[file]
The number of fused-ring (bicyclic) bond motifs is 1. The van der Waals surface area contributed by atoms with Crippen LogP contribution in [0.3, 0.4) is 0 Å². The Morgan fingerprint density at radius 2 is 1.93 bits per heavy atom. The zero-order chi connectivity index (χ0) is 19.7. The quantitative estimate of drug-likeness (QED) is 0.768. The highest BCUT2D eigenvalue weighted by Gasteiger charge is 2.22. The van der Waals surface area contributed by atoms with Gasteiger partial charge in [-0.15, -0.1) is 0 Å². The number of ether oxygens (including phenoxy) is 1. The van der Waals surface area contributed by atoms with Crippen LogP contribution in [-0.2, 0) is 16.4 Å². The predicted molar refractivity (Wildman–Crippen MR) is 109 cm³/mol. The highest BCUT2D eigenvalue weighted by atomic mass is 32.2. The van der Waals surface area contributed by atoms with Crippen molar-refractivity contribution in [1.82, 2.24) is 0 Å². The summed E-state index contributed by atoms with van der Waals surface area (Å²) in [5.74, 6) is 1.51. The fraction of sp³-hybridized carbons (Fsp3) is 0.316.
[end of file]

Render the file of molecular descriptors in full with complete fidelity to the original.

The number of fused-ring (bicyclic) bond motifs is 1. The van der Waals surface area contributed by atoms with Crippen LogP contribution in [0.3, 0.4) is 0 Å². The Morgan fingerprint density at radius 2 is 1.93 bits per heavy atom. The zero-order chi connectivity index (χ0) is 19.7. The quantitative estimate of drug-likeness (QED) is 0.768. The highest BCUT2D eigenvalue weighted by Gasteiger charge is 2.22. The van der Waals surface area contributed by atoms with Gasteiger partial charge in [-0.15, -0.1) is 0 Å². The number of ether oxygens (including phenoxy) is 1. The van der Waals surface area contributed by atoms with Crippen LogP contribution in [-0.2, 0) is 16.4 Å². The predicted molar refractivity (Wildman–Crippen MR) is 109 cm³/mol. The highest BCUT2D eigenvalue weighted by atomic mass is 32.2. The van der Waals surface area contributed by atoms with Crippen molar-refractivity contribution in [1.82, 2.24) is 0 Å². The summed E-state index contributed by atoms with van der Waals surface area (Å²) in [5.74, 6) is 1.51. The fraction of sp³-hybridized carbons (Fsp3) is 0.316.